These guys, led by Tatum’s Mike, are not stereotypes of the dudes you typically see in buddy bonding movies and not just because they are male entertainers. No one is trying to score the most chicks or kill anyone or rob a bank. No one is trying to out dude the others, whatever that even means. If anything, they openly support and love each other. Yet as actor Joe Manganiello, who plays Big Dick Ritchie, said in a recent interview, in Magic Mike XXL the men are very much in their masculinity and maleness.

And the women are not just accessories to the male leads. Three of the female characters, played by Jada Pinkett Smith, Andy McDowell, and Elizabeth Banks, are actresses over 40. McDowell is 57. The women they play are confident, in charge of their lives/careers, and know who they are and what they want.

Their characters have not shrunken into invisibility because they are no longer young in years. Time and experience have allowed them to evolve into the most empowered versions of themselves yet. These three are who Mike and his friends turn to for help in realizing their dreams of dancing one last time at the Myrtle Beach Stripper Convention.

Read the rest of this entry »

Amy Schumer and The Art of Taking Up Space

One of the many facets that I appreciate about comedian Amy Schumer’s work is that she shines a light not only on the cultural conditioning that keeps women in restricted place, but also she exposes the misogyny that many of us have internalized from living in a patriarchal society. As some of her sketches intimate—women and girls have been known to do as good a job as anyone of objectifying, suppressing, or disempowering themselves.

Schumer’s sketch “I’m Sorry” from this latest season is one example. In it, a group of female experts at a conference spend an entire panel discussion apologizing for pretty much anything and everything. (Video could not be embedded, so please click on the New York Magazine link):


It’s the expert, the one who sustains burns after someone accidentally spills hot coffee on her, who really got to me. She is writhing on the floor, blood and guts spurting out of her now severed legs. Yet none of that stops her from apologizing for the disruption. Meantime, the other female experts are uttering their own apologies for no reason, over and over.

The sketch made me think of the summer I interned at CBS News in Washington DC. As I stood with a camera crew outside the US Supreme Court in record temperatures and severe humidity, I started to faint.

My lips went clammy, I felt like I was being pulled into a wind tunnel, and it was all I could do not to lose consciousness. I dropped to my knees. “Sorry!” I exclaimed to the crew.

I’d been assigned the job of standing in front of the camera until the CBS reporter arrived. From the ground I raised my arms over my head so that at least my hands were still visible in the shot. “I’m so so so sorry!” I kept saying to anyone who would listen.

But it’s not just that one incident. I can think of hundreds of times in my life when I’ve apologized, either overtly or covertly—not even aware that was what I was doing—for doing nothing more than taking up time and space in this world.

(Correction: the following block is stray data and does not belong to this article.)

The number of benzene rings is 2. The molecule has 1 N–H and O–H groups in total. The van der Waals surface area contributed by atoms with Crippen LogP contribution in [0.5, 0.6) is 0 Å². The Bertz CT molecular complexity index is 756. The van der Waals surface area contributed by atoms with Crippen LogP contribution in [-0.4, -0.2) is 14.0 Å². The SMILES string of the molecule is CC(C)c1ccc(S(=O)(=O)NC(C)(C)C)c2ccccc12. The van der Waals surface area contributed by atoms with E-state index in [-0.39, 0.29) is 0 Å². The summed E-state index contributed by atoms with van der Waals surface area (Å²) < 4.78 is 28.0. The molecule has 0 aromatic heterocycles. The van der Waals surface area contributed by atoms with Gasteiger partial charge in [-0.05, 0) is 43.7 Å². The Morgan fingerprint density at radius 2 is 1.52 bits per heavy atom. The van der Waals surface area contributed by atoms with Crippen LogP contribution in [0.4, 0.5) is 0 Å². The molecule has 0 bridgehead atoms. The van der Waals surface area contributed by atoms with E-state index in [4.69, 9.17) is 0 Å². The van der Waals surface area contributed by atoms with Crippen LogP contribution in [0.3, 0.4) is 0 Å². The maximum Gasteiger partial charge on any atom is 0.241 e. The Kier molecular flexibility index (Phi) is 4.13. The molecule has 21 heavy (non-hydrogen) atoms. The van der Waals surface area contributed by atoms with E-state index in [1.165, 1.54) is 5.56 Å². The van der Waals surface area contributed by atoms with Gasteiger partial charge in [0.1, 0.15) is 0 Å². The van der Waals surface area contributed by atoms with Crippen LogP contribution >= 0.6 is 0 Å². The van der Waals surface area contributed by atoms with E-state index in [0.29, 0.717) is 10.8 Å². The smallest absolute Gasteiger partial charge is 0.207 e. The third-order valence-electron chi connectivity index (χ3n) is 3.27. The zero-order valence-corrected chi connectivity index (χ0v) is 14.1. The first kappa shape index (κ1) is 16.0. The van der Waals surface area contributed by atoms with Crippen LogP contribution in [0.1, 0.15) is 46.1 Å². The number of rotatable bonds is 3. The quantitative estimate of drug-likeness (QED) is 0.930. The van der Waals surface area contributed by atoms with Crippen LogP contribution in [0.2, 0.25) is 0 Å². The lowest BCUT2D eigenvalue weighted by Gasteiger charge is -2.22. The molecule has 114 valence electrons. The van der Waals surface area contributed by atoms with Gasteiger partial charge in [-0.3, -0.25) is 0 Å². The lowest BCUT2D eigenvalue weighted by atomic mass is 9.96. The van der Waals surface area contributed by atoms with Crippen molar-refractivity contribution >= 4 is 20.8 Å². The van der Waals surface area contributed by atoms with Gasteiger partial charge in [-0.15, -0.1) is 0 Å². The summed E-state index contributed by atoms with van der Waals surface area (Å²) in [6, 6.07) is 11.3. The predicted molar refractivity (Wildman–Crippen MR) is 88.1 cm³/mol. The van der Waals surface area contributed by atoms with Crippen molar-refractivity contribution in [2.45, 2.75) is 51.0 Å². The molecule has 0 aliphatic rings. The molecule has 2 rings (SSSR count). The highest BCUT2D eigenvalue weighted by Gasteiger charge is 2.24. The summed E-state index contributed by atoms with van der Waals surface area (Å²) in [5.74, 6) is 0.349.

Yet isn’t that what so many women have been taught? As feminist critic Soraya L. Chemaly wrote in an article for Role Reboot in 2013, girls are trained starting at a young age to “be as small as possible and we will love you more.” The title of her piece: Our Society Urges Girls To Take Up Less Space And Boys To Take Up More, And It Needs To Stop.

Be skinnier, weigh less, speak softer, don’t toot your own horn, the list of ways to minimize the self goes on—all acts of mea culpa for taking up space. (Full disclosure: I’ve tried many of those tactics and I’ve never found the “we will love you more” part to be the case. The only people who’ve appreciated my efforts are those who’ve also been taught to keep small—and assholes. )

Which is another reason I’ve officially become a Schumer fan. She allows herself to take up space. She would have to be willing. Otherwise, there is no way she could create a show named after her and star in it or write a screenplay for a movie, Trainwreck, and star in it.

Every time Schumer performs her feminist, owning-her-sexuality stand-up act, she is taking up space and permitting herself and her work to take center stage. As she said, when accepting the Trailblazer Award from Glamour magazine earlier this month, “I’m not going to apologize for who I am.” Allowing others to honor you for what you do also requires a willingness to take up space.

Watching Schumer’s show reminds me that eradicating misogyny from the world is as much an inside job as it is a fight to be won out there. And when we slowly but surely identify and kick out the sexist that lives within, we are freeing not just ourselves but also giving others permission to do the same.

With no more apologies, we take up space in the world—that is, until the next time we run into someone who pays us a compliment:


The Accidental Porn Pusher

 The other day I printed out a list of search words that people have used, landing them on my blog. Aside from the expected—find my sensuality, stories of women, big round belly, female breast stories, what happened to Barbie’s Skipper—some other interesting terms come up, including:

  • Forward facing vagina pics
  • Filipino girls for pleasure
  • Her face as she climaxes
  • Girl pleasures herself with her tummy out
  • Beautiful lady pushing beer bottle in vagina

Based on these terms I suspect that there are people searching for pornography who are finding Stories from the Belly instead.

This isn’t the first time my work has been mistaken on the surface for pornography. Several years ago I wrote a chapbook of poetry and prose that I gave to family and friends. When I asked an uncle what he thought of my work, he said, “I didn’t finish it because I don’t read porn.”